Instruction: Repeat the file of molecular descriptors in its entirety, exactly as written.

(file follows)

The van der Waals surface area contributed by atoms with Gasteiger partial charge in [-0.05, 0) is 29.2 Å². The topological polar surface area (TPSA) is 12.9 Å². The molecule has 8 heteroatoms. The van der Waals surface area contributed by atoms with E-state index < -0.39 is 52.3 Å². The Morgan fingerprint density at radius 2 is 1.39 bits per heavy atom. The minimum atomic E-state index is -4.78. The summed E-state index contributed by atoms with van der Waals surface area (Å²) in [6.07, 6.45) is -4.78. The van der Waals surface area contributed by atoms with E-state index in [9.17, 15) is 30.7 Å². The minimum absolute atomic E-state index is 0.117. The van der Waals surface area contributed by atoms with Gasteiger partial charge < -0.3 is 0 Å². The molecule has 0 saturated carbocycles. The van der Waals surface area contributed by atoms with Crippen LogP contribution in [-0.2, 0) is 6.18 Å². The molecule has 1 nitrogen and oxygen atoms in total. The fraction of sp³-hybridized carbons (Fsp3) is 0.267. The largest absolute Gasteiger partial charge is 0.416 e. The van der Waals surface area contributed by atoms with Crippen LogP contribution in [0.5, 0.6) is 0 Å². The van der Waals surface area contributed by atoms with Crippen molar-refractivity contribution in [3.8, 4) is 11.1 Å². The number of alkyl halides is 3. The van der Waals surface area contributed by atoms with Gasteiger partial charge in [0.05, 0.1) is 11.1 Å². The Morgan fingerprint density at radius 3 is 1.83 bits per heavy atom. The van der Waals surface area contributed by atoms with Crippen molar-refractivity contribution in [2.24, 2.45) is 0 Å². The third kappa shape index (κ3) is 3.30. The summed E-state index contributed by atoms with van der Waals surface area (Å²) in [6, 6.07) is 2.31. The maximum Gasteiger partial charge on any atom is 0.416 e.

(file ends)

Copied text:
The van der Waals surface area contributed by atoms with Gasteiger partial charge in [-0.05, 0) is 29.2 Å². The topological polar surface area (TPSA) is 12.9 Å². The molecule has 8 heteroatoms. The van der Waals surface area contributed by atoms with E-state index < -0.39 is 52.3 Å². The Morgan fingerprint density at radius 2 is 1.39 bits per heavy atom. The minimum atomic E-state index is -4.78. The summed E-state index contributed by atoms with van der Waals surface area (Å²) in [6.07, 6.45) is -4.78. The van der Waals surface area contributed by atoms with E-state index in [9.17, 15) is 30.7 Å². The minimum absolute atomic E-state index is 0.117. The van der Waals surface area contributed by atoms with Gasteiger partial charge < -0.3 is 0 Å². The molecule has 0 saturated carbocycles. The van der Waals surface area contributed by atoms with Crippen LogP contribution in [-0.2, 0) is 6.18 Å². The molecule has 1 nitrogen and oxygen atoms in total. The fraction of sp³-hybridized carbons (Fsp3) is 0.267. The largest absolute Gasteiger partial charge is 0.416 e. The van der Waals surface area contributed by atoms with Crippen LogP contribution in [0.5, 0.6) is 0 Å². The van der Waals surface area contributed by atoms with Crippen molar-refractivity contribution in [3.8, 4) is 11.1 Å². The number of alkyl halides is 3. The van der Waals surface area contributed by atoms with Gasteiger partial charge in [0.05, 0.1) is 11.1 Å². The Morgan fingerprint density at radius 3 is 1.83 bits per heavy atom. The van der Waals surface area contributed by atoms with Crippen molar-refractivity contribution in [2.24, 2.45) is 0 Å². The third kappa shape index (κ3) is 3.30. The summed E-state index contributed by atoms with van der Waals surface area (Å²) in [6, 6.07) is 2.31. The maximum Gasteiger partial charge on any atom is 0.416 e.